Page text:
In 1980, near the end of my first Summer season with the Sinfonica de Minería, I visited my friends from music school, Tom and Mary. They had also recently moved to Mexico with positions in a small orchestra in Guadalajara (the country’s second largest city) and had landed there pretty much the same time I’d arrived in Mexico City.
The three of us were walking down the street when we passed by a restaurant which featured a large picture in the window of one of the most beautiful – and certainly unusual – plates of food I had ever seen. Tom and Mary kept on walking but this photo stopped me dead in my tracks. I yelled out to them, “Hey guys, ‘mawm back. Do y’all know WHAT THIS is?!?” The three of us stared at it in silence for several seconds before one of them uttered, “…I THINK it’s a Guadalajara style enchilada, or something.”
It wasn’t, of course, but hey: at the time México was still equally new to them, too. No matter, as that answer worked FOR ME just fine, and for well over a dozen years. It wasn’t until the mid ‘90s, when Shirley ordered Chiles en Nogada for the first time at a Salt Lake Mexican restaurant, that I recognized it once the waiter put the plate down in front of her. “Hey, I didn’t recall you ordering an enchilada,” I blurted out. “It’s not, the menu said it’s called Chiles en Nogada – here, have a taste,” she said.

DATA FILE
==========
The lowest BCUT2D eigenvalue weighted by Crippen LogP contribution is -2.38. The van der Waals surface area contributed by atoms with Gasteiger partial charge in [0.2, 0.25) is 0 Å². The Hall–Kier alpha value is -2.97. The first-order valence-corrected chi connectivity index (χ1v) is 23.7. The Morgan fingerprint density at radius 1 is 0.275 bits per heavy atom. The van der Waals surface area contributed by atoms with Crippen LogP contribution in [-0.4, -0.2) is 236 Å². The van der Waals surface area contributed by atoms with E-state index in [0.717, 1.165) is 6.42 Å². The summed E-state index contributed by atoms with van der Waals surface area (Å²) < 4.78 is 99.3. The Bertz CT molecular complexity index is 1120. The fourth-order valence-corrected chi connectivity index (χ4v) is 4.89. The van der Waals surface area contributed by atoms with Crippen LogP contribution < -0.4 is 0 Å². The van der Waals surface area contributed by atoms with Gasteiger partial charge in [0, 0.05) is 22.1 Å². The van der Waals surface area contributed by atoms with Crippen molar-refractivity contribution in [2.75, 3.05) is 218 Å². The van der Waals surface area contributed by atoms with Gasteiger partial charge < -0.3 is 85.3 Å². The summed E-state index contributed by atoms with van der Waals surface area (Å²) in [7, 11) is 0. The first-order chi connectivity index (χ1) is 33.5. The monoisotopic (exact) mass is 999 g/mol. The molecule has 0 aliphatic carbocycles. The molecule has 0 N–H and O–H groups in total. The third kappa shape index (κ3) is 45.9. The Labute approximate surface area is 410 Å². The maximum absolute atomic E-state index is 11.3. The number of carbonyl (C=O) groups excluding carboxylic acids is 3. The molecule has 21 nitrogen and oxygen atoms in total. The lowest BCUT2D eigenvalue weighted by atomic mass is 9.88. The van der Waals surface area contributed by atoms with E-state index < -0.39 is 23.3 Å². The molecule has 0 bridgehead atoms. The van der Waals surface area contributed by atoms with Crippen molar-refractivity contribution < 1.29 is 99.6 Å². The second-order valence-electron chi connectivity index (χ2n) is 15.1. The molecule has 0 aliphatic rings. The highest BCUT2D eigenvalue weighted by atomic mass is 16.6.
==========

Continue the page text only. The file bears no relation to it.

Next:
It didn’t taste anything like an enchilada, either. And though the flavor was complex, it wasn’t at all picante (spicy hot). I was stunned, but decided to say nothing of just how stupid I felt at that moment.
Chiles en Nogada is served largely in central Mexico in August and September when all the ingredients are in season, and indeed I had first seen that sign touting it in late August. It’s also considered a very patriotic dish, not only because Independence Day (Sept 16) falls within its seasonal parameters, but because the ingredients give the dish the three colors of the Mexican flag: red, white and green, making it VERY popular around the National Holiday.
Its name comes from the Spanish word for the walnut tree: Nogal. Traditionally served at room temperature, it consists of poblano chiles filled with ‘picadillo’ (a mixture of ground meat, fruits, aromatics and spices) and topped both with a smooth walnut based cream sauce and red pomegranate seeds. The flavor is complex without being spicy, and neither does the poblano impart that funky flavor associated with a green bell pepper (which Shirley detests, by the way).
Originating in Puebla, the dish is also prominent in Mexico food history. It was prepared the first time for General Agustín de Iturbide when he visited the city after quashing the Spanish in their final battle for independence and signing the Treaty of Independence in Veracruz.
Shirley and I had our subsequent rendezvous with Chiles en Nogada two weeks ago at an iconic downtown restaurant, El Cardenal, which is also known citywide for this specialty.
A couple of testaments to its popularity: While waiting outside for a table, I said to Shirley, “I wonder if El Cardenal ever runs short of pomegranate seeds in the middle of the day, this time of year.” Three minutes later we spotted a gal hauling them in through the front door, gingerly balancing a tower of four or five enormous plastic bags.
Then, as we were led to our table, we passed by a large birthday party of thirty or so and everyone in the group (plus most of the rest of the diners) were digging into their colorful chiles with gusto. After we were seated Shirley happily ordered her beautiful Chiles en Nogada; and as for me, I ordered the Chamorro (pork shank).